Clinician Burnout Associated With Sex, Clinician Type, Work Culture, and Use of Electronic Health Records.

Abstract

Importance

Electronic health records (EHRs) are considered a potentially significant contributor to clinician burnout.

Objective

To describe the association of EHR usage, sex, and work culture with burnout for 3 types of clinicians at an academic medical institution.

Design, setting, and participants

This cross-sectional study of 1310 clinicians at a large tertiary care academic medical center analyzed EHR usage metrics for the month of April 2019 with results from a well-being survey from May 2019. Participants included attending physicians, advanced practice providers (APPs), and house staff from various specialties. Data were analyzed between March 2020 and February 2021.

Exposures

Clinician demographic characteristics, EHR metadata, and an institution-wide survey.

Main outcomes and measures

Study metrics included clinician demographic data, burnout score, well-being measures, and EHR usage metadata.

Results

Of the 1310 clinicians analyzed, 542 (41.4%) were men (mean [SD] age, 47.3 [11.6] years; 448 [82.7%] White clinicians, 52 [9.6%] Asian clinicians, and 21 [3.9%] Black clinicians) and 768 (58.6%) were women (mean [SD] age, 42.6 [10.3] years; 573 [74.6%] White clinicians, 105 [13.7%] Asian clinicians, and 50 [6.5%] Black clinicians). Women reported more burnout (survey score ≥50: women, 423 [52.0%] vs men, 258 [47.6%]; P = .008) overall. No significant differences in EHR usage were found by sex for multiple metrics of time in the EHR, metrics of volume of clinical encounters, or differences in products of clinical care. Multivariate analysis of burnout revealed that work culture domains were significantly associated with self-reported results for commitment (odds ratio [OR], 0.542; 95% CI, 0.427-0.688; P < .001) and work-life balance (OR, 0.643; 95% CI, 0.559-0.739; P < .001). Clinician sex significantly contributed to burnout, with women having a greater likelihood of burnout compared with men (OR, 1.33; 95% CI, 1.01-1.75; P = .04). An increased number of days spent using the EHR system was associated with less likelihood of burnout (OR, 0.966; 95% CI, 0.937-0.996; P = .03). Overall, EHR metrics accounted for 1.3% of model variance (P = .001) compared with work culture accounting for 17.6% of variance (P < .001).

Conclusions and relevance

In this cross-sectional study, sex-based differences in EHR usage and burnout were found in clinicians. These results also suggest that local work culture factors may contribute more to burnout than metrics of EHR usage.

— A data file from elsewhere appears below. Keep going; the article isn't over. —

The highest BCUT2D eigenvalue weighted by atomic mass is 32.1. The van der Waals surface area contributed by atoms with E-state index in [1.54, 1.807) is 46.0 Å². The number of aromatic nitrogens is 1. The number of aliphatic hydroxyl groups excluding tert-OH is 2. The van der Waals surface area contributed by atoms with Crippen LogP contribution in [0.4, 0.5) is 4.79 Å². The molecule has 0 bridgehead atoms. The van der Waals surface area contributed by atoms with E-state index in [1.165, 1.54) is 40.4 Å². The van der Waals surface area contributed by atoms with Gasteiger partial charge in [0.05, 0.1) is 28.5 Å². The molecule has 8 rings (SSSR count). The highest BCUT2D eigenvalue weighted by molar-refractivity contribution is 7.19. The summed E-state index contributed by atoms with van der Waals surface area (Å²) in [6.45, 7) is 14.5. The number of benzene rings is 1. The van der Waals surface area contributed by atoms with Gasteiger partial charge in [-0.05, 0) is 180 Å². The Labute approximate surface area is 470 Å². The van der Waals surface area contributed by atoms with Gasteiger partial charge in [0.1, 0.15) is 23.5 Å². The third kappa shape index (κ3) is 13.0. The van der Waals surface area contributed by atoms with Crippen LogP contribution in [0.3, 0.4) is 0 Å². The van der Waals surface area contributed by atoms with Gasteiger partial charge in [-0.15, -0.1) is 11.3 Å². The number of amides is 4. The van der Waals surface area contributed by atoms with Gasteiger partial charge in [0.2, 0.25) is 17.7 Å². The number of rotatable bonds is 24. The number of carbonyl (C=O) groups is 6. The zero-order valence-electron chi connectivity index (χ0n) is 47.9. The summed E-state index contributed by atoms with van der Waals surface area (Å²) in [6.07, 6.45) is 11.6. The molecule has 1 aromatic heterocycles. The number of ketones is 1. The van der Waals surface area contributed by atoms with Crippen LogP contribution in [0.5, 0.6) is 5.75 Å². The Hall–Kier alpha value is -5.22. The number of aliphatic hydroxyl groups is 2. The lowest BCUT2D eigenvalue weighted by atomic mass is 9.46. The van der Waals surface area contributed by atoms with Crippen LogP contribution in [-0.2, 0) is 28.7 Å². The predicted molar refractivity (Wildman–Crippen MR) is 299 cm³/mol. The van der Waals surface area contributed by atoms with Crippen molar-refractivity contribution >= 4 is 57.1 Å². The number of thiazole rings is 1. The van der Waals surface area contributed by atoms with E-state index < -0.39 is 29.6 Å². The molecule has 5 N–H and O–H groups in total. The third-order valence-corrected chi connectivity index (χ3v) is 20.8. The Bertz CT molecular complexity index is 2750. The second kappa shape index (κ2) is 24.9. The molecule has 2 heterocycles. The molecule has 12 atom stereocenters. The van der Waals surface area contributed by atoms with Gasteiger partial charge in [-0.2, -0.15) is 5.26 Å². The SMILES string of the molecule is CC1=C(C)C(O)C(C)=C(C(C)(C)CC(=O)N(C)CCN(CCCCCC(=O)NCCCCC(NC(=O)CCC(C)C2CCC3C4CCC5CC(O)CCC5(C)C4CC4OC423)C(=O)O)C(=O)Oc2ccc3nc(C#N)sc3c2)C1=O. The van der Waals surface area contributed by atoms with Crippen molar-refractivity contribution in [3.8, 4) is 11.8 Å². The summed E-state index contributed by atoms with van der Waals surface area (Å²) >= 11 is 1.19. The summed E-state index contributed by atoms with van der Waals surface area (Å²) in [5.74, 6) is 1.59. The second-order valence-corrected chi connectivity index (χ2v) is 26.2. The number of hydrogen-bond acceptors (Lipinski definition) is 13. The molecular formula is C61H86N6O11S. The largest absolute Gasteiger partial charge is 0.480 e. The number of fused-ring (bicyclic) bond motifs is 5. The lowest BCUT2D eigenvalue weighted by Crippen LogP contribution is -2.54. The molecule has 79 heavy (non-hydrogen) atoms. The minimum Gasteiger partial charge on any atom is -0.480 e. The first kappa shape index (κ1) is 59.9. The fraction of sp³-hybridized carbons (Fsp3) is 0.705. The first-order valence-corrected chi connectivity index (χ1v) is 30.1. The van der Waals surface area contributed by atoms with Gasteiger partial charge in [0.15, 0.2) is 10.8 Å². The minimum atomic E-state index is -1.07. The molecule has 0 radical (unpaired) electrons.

Department

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Provenance

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Citation

Published Version (Please cite this version)

10.1001/jamanetworkopen.2021.5686

Publication Info

McPeek-Hinz, Eugenia, Mina Boazak, J Bryan Sexton, Kathryn C Adair, Vivian West, Benjamin A Goldstein, Robert S Alphin, Sherif Idris, et al. (2021). Clinician Burnout Associated With Sex, Clinician Type, Work Culture, and Use of Electronic Health Records. JAMA network open, 4(4). p. e215686. 10.1001/jamanetworkopen.2021.5686 Retrieved from https://hdl.handle.net/10161/23676.

This is constructed from limited available data and may be imprecise. To cite this article, please review & use the official citation provided by the journal.

Scholars@Duke

Sexton

John Bryan Sexton

Associate Professor in Psychiatry and Behavioral Sciences

Bryan is the Director of the Duke Center for the Advancement of Well-being Science.  He leads the efforts around research, training and coaching, guiding quality improvement and well-being activities.  

 

A psychologist member of the Department of Psychiatry, Bryan is a psychometrician and spends time developing methods of assessing and improving safety culture, teamwork, leadership and especially work-force well-being.  Currently, he is disseminating the results from a successful NIH R01 grant that used RCTs to show that we can cause enduring improvements in healthcare worker well-being. 

 

A perpetually recovering father of four, he enjoys running, using hand tools on wood, books on Audible, and hearing particularly good explanations of extremely complicated topics.


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